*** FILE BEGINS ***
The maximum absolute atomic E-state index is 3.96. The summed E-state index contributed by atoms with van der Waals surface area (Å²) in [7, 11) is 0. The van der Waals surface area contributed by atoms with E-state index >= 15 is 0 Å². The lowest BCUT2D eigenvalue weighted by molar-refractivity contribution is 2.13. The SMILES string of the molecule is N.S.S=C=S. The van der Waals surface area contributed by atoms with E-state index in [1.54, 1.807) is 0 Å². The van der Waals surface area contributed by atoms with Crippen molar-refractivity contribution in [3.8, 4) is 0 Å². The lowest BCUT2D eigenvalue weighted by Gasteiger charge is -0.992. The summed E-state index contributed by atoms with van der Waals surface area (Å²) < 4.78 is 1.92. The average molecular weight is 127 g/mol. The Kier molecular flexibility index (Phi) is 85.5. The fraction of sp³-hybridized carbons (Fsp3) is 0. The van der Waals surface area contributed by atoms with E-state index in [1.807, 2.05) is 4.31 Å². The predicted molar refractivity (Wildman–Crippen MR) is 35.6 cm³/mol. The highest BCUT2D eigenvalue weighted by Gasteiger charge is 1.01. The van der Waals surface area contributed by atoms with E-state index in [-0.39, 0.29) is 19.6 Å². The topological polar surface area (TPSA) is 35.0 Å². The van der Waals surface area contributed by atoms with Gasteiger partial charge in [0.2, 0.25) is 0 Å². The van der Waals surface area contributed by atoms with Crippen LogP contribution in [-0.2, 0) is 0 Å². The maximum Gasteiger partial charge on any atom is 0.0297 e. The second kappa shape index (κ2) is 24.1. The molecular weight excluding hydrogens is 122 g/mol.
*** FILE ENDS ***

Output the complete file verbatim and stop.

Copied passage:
The maximum absolute atomic E-state index is 3.96. The summed E-state index contributed by atoms with van der Waals surface area (Å²) in [7, 11) is 0. The van der Waals surface area contributed by atoms with E-state index >= 15 is 0 Å². The lowest BCUT2D eigenvalue weighted by molar-refractivity contribution is 2.13. The SMILES string of the molecule is N.S.S=C=S. The van der Waals surface area contributed by atoms with E-state index in [1.54, 1.807) is 0 Å². The van der Waals surface area contributed by atoms with Crippen molar-refractivity contribution in [3.8, 4) is 0 Å². The lowest BCUT2D eigenvalue weighted by Gasteiger charge is -0.992. The summed E-state index contributed by atoms with van der Waals surface area (Å²) < 4.78 is 1.92. The average molecular weight is 127 g/mol. The Kier molecular flexibility index (Phi) is 85.5. The fraction of sp³-hybridized carbons (Fsp3) is 0. The van der Waals surface area contributed by atoms with E-state index in [1.807, 2.05) is 4.31 Å². The predicted molar refractivity (Wildman–Crippen MR) is 35.6 cm³/mol. The highest BCUT2D eigenvalue weighted by Gasteiger charge is 1.01. The van der Waals surface area contributed by atoms with E-state index in [-0.39, 0.29) is 19.6 Å². The topological polar surface area (TPSA) is 35.0 Å². The van der Waals surface area contributed by atoms with Gasteiger partial charge in [0.2, 0.25) is 0 Å². The van der Waals surface area contributed by atoms with Crippen LogP contribution in [-0.2, 0) is 0 Å². The maximum Gasteiger partial charge on any atom is 0.0297 e. The second kappa shape index (κ2) is 24.1. The molecular weight excluding hydrogens is 122 g/mol.